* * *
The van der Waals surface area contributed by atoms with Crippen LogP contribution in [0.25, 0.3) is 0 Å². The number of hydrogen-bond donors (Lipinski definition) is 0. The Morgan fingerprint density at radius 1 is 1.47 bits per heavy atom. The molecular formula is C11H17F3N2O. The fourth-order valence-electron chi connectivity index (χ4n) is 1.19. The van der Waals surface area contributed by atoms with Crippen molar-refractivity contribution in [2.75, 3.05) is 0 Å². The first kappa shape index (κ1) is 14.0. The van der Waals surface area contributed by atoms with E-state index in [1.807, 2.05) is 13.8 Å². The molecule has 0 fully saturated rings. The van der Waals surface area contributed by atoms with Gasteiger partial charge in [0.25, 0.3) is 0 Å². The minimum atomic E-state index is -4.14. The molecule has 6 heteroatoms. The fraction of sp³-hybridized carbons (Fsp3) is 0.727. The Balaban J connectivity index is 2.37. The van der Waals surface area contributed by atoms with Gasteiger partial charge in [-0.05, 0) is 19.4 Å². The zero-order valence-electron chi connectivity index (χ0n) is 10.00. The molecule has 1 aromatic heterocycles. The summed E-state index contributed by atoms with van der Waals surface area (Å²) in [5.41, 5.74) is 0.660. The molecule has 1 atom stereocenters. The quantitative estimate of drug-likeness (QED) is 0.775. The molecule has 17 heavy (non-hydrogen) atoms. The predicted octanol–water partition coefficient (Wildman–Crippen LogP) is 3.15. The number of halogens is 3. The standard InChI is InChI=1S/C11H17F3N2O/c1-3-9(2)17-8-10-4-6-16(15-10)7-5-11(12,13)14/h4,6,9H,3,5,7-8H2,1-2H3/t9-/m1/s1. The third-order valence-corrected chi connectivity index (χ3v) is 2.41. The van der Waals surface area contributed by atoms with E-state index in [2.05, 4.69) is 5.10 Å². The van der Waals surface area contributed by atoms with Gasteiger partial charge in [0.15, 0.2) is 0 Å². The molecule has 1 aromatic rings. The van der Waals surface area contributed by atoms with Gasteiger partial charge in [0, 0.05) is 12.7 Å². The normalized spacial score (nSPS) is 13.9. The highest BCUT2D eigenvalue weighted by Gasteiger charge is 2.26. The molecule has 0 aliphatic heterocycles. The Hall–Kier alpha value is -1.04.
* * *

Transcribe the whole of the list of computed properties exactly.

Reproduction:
The van der Waals surface area contributed by atoms with Crippen LogP contribution in [0.25, 0.3) is 0 Å². The number of hydrogen-bond donors (Lipinski definition) is 0. The Morgan fingerprint density at radius 1 is 1.47 bits per heavy atom. The molecular formula is C11H17F3N2O. The fourth-order valence-electron chi connectivity index (χ4n) is 1.19. The van der Waals surface area contributed by atoms with Crippen molar-refractivity contribution in [2.75, 3.05) is 0 Å². The first kappa shape index (κ1) is 14.0. The van der Waals surface area contributed by atoms with E-state index in [1.807, 2.05) is 13.8 Å². The molecule has 0 fully saturated rings. The van der Waals surface area contributed by atoms with Gasteiger partial charge in [0.25, 0.3) is 0 Å². The minimum atomic E-state index is -4.14. The molecule has 6 heteroatoms. The fraction of sp³-hybridized carbons (Fsp3) is 0.727. The Balaban J connectivity index is 2.37. The van der Waals surface area contributed by atoms with Gasteiger partial charge in [-0.05, 0) is 19.4 Å². The zero-order valence-electron chi connectivity index (χ0n) is 10.00. The molecule has 1 aromatic heterocycles. The summed E-state index contributed by atoms with van der Waals surface area (Å²) in [5.41, 5.74) is 0.660. The molecule has 1 atom stereocenters. The quantitative estimate of drug-likeness (QED) is 0.775. The molecule has 17 heavy (non-hydrogen) atoms. The predicted octanol–water partition coefficient (Wildman–Crippen LogP) is 3.15. The number of halogens is 3. The standard InChI is InChI=1S/C11H17F3N2O/c1-3-9(2)17-8-10-4-6-16(15-10)7-5-11(12,13)14/h4,6,9H,3,5,7-8H2,1-2H3/t9-/m1/s1. The third-order valence-corrected chi connectivity index (χ3v) is 2.41. The van der Waals surface area contributed by atoms with E-state index in [2.05, 4.69) is 5.10 Å². The van der Waals surface area contributed by atoms with Gasteiger partial charge in [0.15, 0.2) is 0 Å². The molecule has 1 aromatic rings. The van der Waals surface area contributed by atoms with Gasteiger partial charge in [0, 0.05) is 12.7 Å². The normalized spacial score (nSPS) is 13.9. The highest BCUT2D eigenvalue weighted by Gasteiger charge is 2.26. The molecule has 0 aliphatic heterocycles. The Hall–Kier alpha value is -1.04.